it would be easier to describe in person, i think.


anyways, i think it wouldnt work, becuase the force may be strong enough to keep it at zero positon, but when you go positive or negative from that position, a magnet will let go, and the other will gain strength, so it is a very good chance to make the trem get stuck against the magnet, and will take effort to move it back to zero position.

overall, a great thought indeed, i dont think it will be pratical.
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#12
Yeah, i'm all for innovation and all that, but i don't know if its physically possible. Okay, so say you managed to find magnets powerful enough to remain in equilibrium while pulling against the 100 lbs of force of the guitar strings. Fair enough. Then, when you do a dive bomb, the distance between the magnets would grow larger, causing the force of attraction to become smaller, and thus it would not have enough force to pull the strings back to tune, you would have to pull it back by hand and find that part of equilibrium again. Then, once you did a string bend or a double stop, or maybe even a vibrato, the extra tension on the string would knock it out of equilibrium again, and it would be out of tune immediatly.

springs are ideal because the amount of force a spring exerts grows larger the farther it is stretched (or compresed) and thus it will tend to move back towards equilibrium, and back into tune.

Okay thats it for today class, next week, we'll take a look at relativistic phenomena as it pertains to fine italian cuisine.
#13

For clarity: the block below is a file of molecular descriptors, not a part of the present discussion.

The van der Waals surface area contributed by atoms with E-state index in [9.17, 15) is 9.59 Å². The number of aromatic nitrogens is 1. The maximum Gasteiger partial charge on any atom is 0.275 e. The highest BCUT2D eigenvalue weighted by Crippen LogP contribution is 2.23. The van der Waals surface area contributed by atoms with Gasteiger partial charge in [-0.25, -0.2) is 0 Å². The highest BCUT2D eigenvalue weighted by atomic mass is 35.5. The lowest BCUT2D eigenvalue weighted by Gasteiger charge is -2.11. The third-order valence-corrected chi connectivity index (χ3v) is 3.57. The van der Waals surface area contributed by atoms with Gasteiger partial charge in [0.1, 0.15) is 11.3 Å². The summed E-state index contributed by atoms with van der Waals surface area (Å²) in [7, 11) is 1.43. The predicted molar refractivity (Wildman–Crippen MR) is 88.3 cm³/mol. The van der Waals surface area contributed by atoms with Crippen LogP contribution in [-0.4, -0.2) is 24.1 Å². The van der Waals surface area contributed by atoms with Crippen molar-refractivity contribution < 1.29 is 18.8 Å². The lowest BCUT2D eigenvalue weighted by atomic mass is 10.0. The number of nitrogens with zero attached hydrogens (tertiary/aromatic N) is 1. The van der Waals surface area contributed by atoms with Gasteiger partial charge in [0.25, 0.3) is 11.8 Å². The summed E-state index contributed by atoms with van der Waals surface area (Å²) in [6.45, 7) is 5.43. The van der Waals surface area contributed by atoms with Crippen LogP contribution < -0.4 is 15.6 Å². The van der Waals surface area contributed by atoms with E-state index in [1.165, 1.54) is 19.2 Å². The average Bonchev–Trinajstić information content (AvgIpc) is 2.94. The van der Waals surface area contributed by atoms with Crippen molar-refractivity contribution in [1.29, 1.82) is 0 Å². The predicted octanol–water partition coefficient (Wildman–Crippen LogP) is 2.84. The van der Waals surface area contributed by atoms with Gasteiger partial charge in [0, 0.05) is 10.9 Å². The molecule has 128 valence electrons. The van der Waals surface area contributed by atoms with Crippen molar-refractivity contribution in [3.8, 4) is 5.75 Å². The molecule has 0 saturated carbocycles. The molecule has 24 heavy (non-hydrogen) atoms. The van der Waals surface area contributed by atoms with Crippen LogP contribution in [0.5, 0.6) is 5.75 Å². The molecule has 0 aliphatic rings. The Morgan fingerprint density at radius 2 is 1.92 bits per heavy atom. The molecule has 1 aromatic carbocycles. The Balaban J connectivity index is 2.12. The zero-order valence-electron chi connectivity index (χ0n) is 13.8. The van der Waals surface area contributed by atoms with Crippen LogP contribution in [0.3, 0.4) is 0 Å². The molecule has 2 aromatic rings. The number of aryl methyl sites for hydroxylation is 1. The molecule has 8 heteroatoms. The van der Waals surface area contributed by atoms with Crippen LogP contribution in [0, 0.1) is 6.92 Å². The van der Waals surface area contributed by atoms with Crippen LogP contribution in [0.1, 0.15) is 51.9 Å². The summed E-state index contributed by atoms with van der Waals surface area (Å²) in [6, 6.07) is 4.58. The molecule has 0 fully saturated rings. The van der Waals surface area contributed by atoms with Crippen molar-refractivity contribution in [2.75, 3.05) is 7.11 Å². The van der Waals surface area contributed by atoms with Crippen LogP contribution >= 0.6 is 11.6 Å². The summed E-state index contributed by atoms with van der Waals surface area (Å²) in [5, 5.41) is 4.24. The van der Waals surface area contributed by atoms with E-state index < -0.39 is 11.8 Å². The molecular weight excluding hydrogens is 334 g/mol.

maybe it is possible! Use an electromagnet in the body and normal magnets in the trem. You'd have to have someway to increase the power of the electromagnet as the regm was pulled away from the guitar, to keep the strength roughly proportional.


Alternatively, send a piece down into the body cavity from the trem, and rig your magnet setup backwards, so the magnets would push harder as you pushed whammy bar to divebomb. The thing would push itself back into tune.

----------
***L^**
*******

so the L is a piece coming off of your trem into a cavity in the guitar, the ^ is a magnet and there is a magnet in the bottomof the L. You'd be lifting the L to divebomb, which would pull it closer to the ^, and it would get very hard to push because the two magnets would be opposing each other.
Last edited by JahJahwarrior at Jan 29, 2007,
#14
Well thinking about it. You know how magnets have a postive and negative pole? Well you coudl try and find a way to get that pull from positively charged magnet strips, with one floating sligtly over the other. But it woudl probably play with the pickups charge.
#15
They do make magnets strong enough to do this. You would need very very large neo mags with the same pole facing each other. One on the bridge and one behind it so that the magnets would be pushed closer together when you push down on the trem. That way, instead of decreasing the magnetic pull (or push in this case) you will increase it.


Even though it would work as a trem it won't work on your guitar. The reason is that the magnet connected to the bridge will magnitize the bridge, wich will then magnatize the strings and compleatly mess up the way pickup work. Also, the magnets would have to be very large and very expensive. You are looking at 100 plus for the magnets alone.
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#16
So, you could do it, providing it was dive only and you have a decent amount on money? What about using a brass sustain block and some heavy sheilding between the trem system and the pickups to minimise interference?